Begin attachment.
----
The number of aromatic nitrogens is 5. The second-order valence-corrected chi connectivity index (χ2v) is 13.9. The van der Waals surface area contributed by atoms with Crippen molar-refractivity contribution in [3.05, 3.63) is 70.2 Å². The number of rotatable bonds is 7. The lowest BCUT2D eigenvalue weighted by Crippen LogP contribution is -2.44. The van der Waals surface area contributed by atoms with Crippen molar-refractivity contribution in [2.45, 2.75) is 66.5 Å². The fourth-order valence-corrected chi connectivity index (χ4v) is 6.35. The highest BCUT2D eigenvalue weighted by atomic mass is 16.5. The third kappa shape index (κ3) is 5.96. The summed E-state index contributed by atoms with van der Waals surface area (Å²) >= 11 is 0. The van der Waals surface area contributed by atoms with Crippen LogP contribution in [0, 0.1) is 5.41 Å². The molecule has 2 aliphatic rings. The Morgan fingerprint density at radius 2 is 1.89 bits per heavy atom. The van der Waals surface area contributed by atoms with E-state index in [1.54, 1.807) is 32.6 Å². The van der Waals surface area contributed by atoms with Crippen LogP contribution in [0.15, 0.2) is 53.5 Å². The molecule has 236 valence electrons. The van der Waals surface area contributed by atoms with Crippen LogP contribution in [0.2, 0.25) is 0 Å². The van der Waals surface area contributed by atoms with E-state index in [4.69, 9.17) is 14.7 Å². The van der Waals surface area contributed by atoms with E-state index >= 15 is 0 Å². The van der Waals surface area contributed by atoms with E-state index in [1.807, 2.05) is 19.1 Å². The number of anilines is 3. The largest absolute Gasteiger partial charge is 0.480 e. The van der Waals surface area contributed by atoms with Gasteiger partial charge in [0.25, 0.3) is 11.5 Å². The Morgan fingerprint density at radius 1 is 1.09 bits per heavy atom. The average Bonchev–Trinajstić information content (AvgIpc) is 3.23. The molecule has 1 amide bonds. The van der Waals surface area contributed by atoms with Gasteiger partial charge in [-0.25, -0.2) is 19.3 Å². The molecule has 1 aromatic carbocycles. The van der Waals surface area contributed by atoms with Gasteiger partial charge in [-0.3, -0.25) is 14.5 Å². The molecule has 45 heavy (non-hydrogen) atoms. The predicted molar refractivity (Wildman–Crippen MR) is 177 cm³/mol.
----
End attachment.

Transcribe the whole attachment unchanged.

The number of aromatic nitrogens is 5. The second-order valence-corrected chi connectivity index (χ2v) is 13.9. The van der Waals surface area contributed by atoms with Crippen molar-refractivity contribution in [3.05, 3.63) is 70.2 Å². The number of rotatable bonds is 7. The lowest BCUT2D eigenvalue weighted by Crippen LogP contribution is -2.44. The van der Waals surface area contributed by atoms with Crippen molar-refractivity contribution in [2.45, 2.75) is 66.5 Å². The fourth-order valence-corrected chi connectivity index (χ4v) is 6.35. The highest BCUT2D eigenvalue weighted by atomic mass is 16.5. The third kappa shape index (κ3) is 5.96. The summed E-state index contributed by atoms with van der Waals surface area (Å²) >= 11 is 0. The van der Waals surface area contributed by atoms with Crippen LogP contribution in [0, 0.1) is 5.41 Å². The molecule has 2 aliphatic rings. The Morgan fingerprint density at radius 2 is 1.89 bits per heavy atom. The van der Waals surface area contributed by atoms with E-state index in [1.54, 1.807) is 32.6 Å². The van der Waals surface area contributed by atoms with Crippen LogP contribution in [0.15, 0.2) is 53.5 Å². The molecule has 236 valence electrons. The van der Waals surface area contributed by atoms with Crippen LogP contribution in [0.2, 0.25) is 0 Å². The van der Waals surface area contributed by atoms with E-state index in [4.69, 9.17) is 14.7 Å². The van der Waals surface area contributed by atoms with E-state index >= 15 is 0 Å². The van der Waals surface area contributed by atoms with E-state index in [1.807, 2.05) is 19.1 Å². The number of anilines is 3. The largest absolute Gasteiger partial charge is 0.480 e. The van der Waals surface area contributed by atoms with Gasteiger partial charge in [0.25, 0.3) is 11.5 Å². The Morgan fingerprint density at radius 1 is 1.09 bits per heavy atom. The average Bonchev–Trinajstić information content (AvgIpc) is 3.23. The molecule has 1 amide bonds. The van der Waals surface area contributed by atoms with Gasteiger partial charge in [-0.25, -0.2) is 19.3 Å². The molecule has 1 aromatic carbocycles. The van der Waals surface area contributed by atoms with Gasteiger partial charge in [-0.3, -0.25) is 14.5 Å². The molecule has 45 heavy (non-hydrogen) atoms. The predicted molar refractivity (Wildman–Crippen MR) is 177 cm³/mol.